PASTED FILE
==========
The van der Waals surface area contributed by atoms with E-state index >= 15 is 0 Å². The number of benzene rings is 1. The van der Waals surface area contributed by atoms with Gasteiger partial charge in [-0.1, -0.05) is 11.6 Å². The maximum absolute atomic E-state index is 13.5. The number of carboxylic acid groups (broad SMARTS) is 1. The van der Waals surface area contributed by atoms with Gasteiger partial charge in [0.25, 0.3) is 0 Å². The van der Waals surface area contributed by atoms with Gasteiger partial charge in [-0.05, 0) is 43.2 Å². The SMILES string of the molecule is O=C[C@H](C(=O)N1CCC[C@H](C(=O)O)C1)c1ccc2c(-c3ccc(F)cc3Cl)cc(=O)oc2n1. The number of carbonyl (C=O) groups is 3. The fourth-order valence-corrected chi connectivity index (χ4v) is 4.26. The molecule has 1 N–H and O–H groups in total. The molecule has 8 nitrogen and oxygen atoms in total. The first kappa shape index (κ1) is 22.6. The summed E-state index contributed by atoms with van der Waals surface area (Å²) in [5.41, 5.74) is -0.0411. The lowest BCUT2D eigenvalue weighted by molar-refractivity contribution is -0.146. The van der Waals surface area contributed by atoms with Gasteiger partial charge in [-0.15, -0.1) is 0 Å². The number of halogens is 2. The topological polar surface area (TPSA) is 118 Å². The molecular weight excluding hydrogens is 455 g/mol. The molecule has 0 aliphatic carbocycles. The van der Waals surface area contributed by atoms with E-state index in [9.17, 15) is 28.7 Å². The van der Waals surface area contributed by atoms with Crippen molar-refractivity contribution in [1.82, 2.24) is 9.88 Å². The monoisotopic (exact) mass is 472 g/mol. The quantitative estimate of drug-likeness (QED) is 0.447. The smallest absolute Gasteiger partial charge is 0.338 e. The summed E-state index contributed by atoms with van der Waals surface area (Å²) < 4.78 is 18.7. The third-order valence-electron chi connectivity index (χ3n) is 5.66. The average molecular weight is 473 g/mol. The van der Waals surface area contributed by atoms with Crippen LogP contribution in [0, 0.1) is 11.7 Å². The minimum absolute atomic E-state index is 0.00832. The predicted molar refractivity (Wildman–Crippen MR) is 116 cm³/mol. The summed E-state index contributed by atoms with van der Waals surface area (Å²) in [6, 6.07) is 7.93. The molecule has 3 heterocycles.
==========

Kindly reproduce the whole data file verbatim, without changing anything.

The van der Waals surface area contributed by atoms with E-state index >= 15 is 0 Å². The number of benzene rings is 1. The van der Waals surface area contributed by atoms with Gasteiger partial charge in [-0.1, -0.05) is 11.6 Å². The maximum absolute atomic E-state index is 13.5. The number of carboxylic acid groups (broad SMARTS) is 1. The van der Waals surface area contributed by atoms with Gasteiger partial charge in [0.25, 0.3) is 0 Å². The van der Waals surface area contributed by atoms with Gasteiger partial charge in [-0.05, 0) is 43.2 Å². The SMILES string of the molecule is O=C[C@H](C(=O)N1CCC[C@H](C(=O)O)C1)c1ccc2c(-c3ccc(F)cc3Cl)cc(=O)oc2n1. The number of carbonyl (C=O) groups is 3. The fourth-order valence-corrected chi connectivity index (χ4v) is 4.26. The molecule has 1 N–H and O–H groups in total. The molecule has 8 nitrogen and oxygen atoms in total. The first kappa shape index (κ1) is 22.6. The summed E-state index contributed by atoms with van der Waals surface area (Å²) in [5.41, 5.74) is -0.0411. The lowest BCUT2D eigenvalue weighted by molar-refractivity contribution is -0.146. The van der Waals surface area contributed by atoms with Gasteiger partial charge in [-0.15, -0.1) is 0 Å². The number of halogens is 2. The topological polar surface area (TPSA) is 118 Å². The molecular weight excluding hydrogens is 455 g/mol. The molecule has 0 aliphatic carbocycles. The van der Waals surface area contributed by atoms with E-state index in [9.17, 15) is 28.7 Å². The van der Waals surface area contributed by atoms with Crippen molar-refractivity contribution in [1.82, 2.24) is 9.88 Å². The monoisotopic (exact) mass is 472 g/mol. The quantitative estimate of drug-likeness (QED) is 0.447. The smallest absolute Gasteiger partial charge is 0.338 e. The summed E-state index contributed by atoms with van der Waals surface area (Å²) < 4.78 is 18.7. The third-order valence-electron chi connectivity index (χ3n) is 5.66. The average molecular weight is 473 g/mol. The van der Waals surface area contributed by atoms with Crippen LogP contribution in [0, 0.1) is 11.7 Å². The minimum absolute atomic E-state index is 0.00832. The predicted molar refractivity (Wildman–Crippen MR) is 116 cm³/mol. The summed E-state index contributed by atoms with van der Waals surface area (Å²) in [6, 6.07) is 7.93. The molecule has 3 heterocycles.